3. Check if the list is already empty?
    • If the list is empty, then assign the new node to the head and tail. Because right now, we have only one node that is head and tail both simultaneously.
  4. If the list is not empty then:
    • Assign the next property of the current tail to the new node.
    • Assign the new node to the tail itself.
    • Increment the length by 1.
push(value) {
    // Node Creation
    const newNode = new Node(value);
    if (!this.head) {
      // check if list is empty?
      this.head = newNode; // new head
      this.tail = newNode; // new tail
      this.length++;
      return this;
    }
    // on the `next` of last node, add the reference to new node.
    this.tail.next = newNode;
    // update the last node by the new node.
    this.tail = newNode;
    // Increment the length;
    this.length++;
    return this;
}

pop

In pop, we delete a node from the end of the linked list.

Here are the steps which we are going to follow while coding pop.

  1. Create a new method pop that accepts nothing.
  2. Check if the list is already empty?
    • If the list is empty, then return (Nothing to be removed).
  3. If the list is not empty, then we have to calculate second last element because we will set the tail of a linked list to the second last element and remove the last one by setting the next property null on the current tail.
  4. Decrement the length by one.
  5. If the length of the linked list is 0, that means that we have deleted everything from the linked list. So set the head and tail to null.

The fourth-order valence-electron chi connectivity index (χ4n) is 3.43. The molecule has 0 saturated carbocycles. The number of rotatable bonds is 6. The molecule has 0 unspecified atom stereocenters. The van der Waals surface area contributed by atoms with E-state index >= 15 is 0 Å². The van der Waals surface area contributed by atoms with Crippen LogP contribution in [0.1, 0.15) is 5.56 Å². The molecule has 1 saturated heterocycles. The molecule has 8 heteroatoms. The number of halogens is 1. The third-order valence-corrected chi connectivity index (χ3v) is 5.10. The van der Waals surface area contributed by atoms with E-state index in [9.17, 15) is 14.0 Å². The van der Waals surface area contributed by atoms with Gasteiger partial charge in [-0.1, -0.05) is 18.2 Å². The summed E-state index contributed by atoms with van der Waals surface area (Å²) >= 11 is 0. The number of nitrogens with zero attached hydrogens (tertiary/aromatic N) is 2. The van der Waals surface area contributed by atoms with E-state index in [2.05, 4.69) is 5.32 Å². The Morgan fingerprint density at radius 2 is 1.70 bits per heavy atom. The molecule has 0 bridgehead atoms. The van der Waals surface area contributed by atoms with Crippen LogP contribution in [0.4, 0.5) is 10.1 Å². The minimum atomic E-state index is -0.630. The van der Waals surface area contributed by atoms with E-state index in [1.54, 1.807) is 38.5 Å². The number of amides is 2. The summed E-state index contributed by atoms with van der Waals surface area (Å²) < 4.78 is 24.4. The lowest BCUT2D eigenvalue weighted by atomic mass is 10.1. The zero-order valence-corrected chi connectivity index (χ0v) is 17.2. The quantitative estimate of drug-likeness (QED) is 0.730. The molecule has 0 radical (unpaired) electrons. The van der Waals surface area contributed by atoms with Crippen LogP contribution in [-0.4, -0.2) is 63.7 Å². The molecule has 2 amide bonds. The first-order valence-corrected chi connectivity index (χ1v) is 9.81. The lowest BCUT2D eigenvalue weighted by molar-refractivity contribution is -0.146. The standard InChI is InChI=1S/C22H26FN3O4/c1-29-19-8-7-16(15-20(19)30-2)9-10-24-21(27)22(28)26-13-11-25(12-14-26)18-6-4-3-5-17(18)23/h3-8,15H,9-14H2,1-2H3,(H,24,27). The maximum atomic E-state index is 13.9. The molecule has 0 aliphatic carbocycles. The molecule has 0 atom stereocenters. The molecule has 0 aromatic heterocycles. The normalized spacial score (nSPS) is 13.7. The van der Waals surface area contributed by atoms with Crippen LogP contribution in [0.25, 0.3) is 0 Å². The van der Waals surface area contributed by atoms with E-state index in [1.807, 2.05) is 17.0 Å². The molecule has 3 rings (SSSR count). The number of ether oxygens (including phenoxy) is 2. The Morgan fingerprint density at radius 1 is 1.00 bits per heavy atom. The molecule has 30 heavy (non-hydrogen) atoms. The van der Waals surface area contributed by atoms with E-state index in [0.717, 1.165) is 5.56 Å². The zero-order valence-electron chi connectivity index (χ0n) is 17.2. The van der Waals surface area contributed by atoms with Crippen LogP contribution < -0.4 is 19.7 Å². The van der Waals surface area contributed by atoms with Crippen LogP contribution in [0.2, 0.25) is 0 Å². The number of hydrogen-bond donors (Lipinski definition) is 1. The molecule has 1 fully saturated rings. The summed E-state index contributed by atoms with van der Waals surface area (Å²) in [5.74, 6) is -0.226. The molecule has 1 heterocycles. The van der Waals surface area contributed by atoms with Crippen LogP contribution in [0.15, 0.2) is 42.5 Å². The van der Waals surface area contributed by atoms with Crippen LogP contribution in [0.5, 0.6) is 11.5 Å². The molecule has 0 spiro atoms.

pop() {
  // if the head is null, then return null;
  if (!this.head) {
    return;
  }
  // calculate the second last node.
  let currentNode = this.head;
  let secondLastNode = this.head;
  while (currentNode.next) {
    secondLastNode = currentNode;
    currentNode = currentNode.next;
  }
  // set the second last node to the new tail of the linked list.
  this.tail = secondLastNode;
 // set the current tail's next to null; 
  this.tail.next = null;
 // decrement the length
  this.length--;
  // if the length is `this.length` 0 then reset the linked list
  if (this.length === 0) {
    this.head = null;
    this.tail = null;
  }
  return this;
}

shift

In shift, we remove a node at the start of the linked list.

Here are the steps which we are going to follow while coding shift.

  1. If the head is empty, then return.
  2. We will store the current head in a variable called removedHead.
  3. We will set the current head to the next of removedHead.
  4. Decrement the length by one.
  5. If the length is 0, then set the tail to null
shift() {
  // check if there is no head then return;
  if (!this.head) return;
  // store the current head in a variable.
  const removedHead = this.head; 
  // store the next node of head to be the current head
  this.head = removedHead.next;
  // decrement the length
  this.length--;
 // if length is 0, then reset the list
  if (this.length === 0) {
    this.tail = null;
    this.head = null;
  }
  return this;
}

unshift

In unshift, we add a node at the start of the linked list.

Here are the steps which we are going to follow while coding unshift.

  1. Create a method shift in the class which is going to accept the value of the node as an argument.
  2. Create a new node from the Node class.
  3. If the head is empty, then make the head and tail the new node.
  4. Set the next property on the new node to the current head.
  5. Set the new node as the new head of the linked list.
  6. Increment the length by one.
unshift(value) {
    // create a new node
    const newNode = new Node(value);
   // if the head is empty, make the new node the head and tail (first node).
    if (!this.head) {
      this.head = newNode;
      this.tail = newNode;
      this.length++;
      return;
    }
    // Otherwise, set the next to of new node to current head
    newNode.next = this.head;
   // set the current head of list to new node
    this.head = newNode;
   // increment the length
    this.length++;
    return newNode;
}

That's it, folks! hope the first part was a good read for you. Thank you! โœจ